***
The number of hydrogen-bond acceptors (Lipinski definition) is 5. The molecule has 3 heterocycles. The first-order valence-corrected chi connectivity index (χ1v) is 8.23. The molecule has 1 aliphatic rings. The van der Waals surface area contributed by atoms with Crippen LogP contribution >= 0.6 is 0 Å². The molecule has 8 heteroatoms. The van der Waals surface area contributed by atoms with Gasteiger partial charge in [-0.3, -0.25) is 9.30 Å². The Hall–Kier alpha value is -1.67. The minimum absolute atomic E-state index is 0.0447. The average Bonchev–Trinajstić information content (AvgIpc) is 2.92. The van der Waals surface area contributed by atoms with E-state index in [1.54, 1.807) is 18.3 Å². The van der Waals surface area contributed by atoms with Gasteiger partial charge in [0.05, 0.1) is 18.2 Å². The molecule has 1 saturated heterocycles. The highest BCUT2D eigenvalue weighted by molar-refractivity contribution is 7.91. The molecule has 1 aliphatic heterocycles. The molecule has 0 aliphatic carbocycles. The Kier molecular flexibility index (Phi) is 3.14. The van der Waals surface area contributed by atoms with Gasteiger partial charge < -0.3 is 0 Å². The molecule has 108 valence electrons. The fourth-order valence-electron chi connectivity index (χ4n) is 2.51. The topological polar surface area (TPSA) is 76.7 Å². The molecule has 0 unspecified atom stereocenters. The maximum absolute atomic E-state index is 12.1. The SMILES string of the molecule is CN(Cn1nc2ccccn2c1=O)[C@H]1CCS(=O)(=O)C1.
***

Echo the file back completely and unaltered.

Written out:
The number of hydrogen-bond acceptors (Lipinski definition) is 5. The molecule has 3 heterocycles. The first-order valence-corrected chi connectivity index (χ1v) is 8.23. The molecule has 1 aliphatic rings. The van der Waals surface area contributed by atoms with Crippen LogP contribution >= 0.6 is 0 Å². The molecule has 8 heteroatoms. The van der Waals surface area contributed by atoms with Gasteiger partial charge in [-0.3, -0.25) is 9.30 Å². The Hall–Kier alpha value is -1.67. The minimum absolute atomic E-state index is 0.0447. The average Bonchev–Trinajstić information content (AvgIpc) is 2.92. The van der Waals surface area contributed by atoms with E-state index in [1.54, 1.807) is 18.3 Å². The van der Waals surface area contributed by atoms with Gasteiger partial charge in [0.05, 0.1) is 18.2 Å². The molecule has 1 saturated heterocycles. The highest BCUT2D eigenvalue weighted by molar-refractivity contribution is 7.91. The molecule has 1 aliphatic heterocycles. The molecule has 0 aliphatic carbocycles. The Kier molecular flexibility index (Phi) is 3.14. The van der Waals surface area contributed by atoms with Gasteiger partial charge < -0.3 is 0 Å². The molecule has 108 valence electrons. The fourth-order valence-electron chi connectivity index (χ4n) is 2.51. The topological polar surface area (TPSA) is 76.7 Å². The molecule has 0 unspecified atom stereocenters. The maximum absolute atomic E-state index is 12.1. The SMILES string of the molecule is CN(Cn1nc2ccccn2c1=O)[C@H]1CCS(=O)(=O)C1.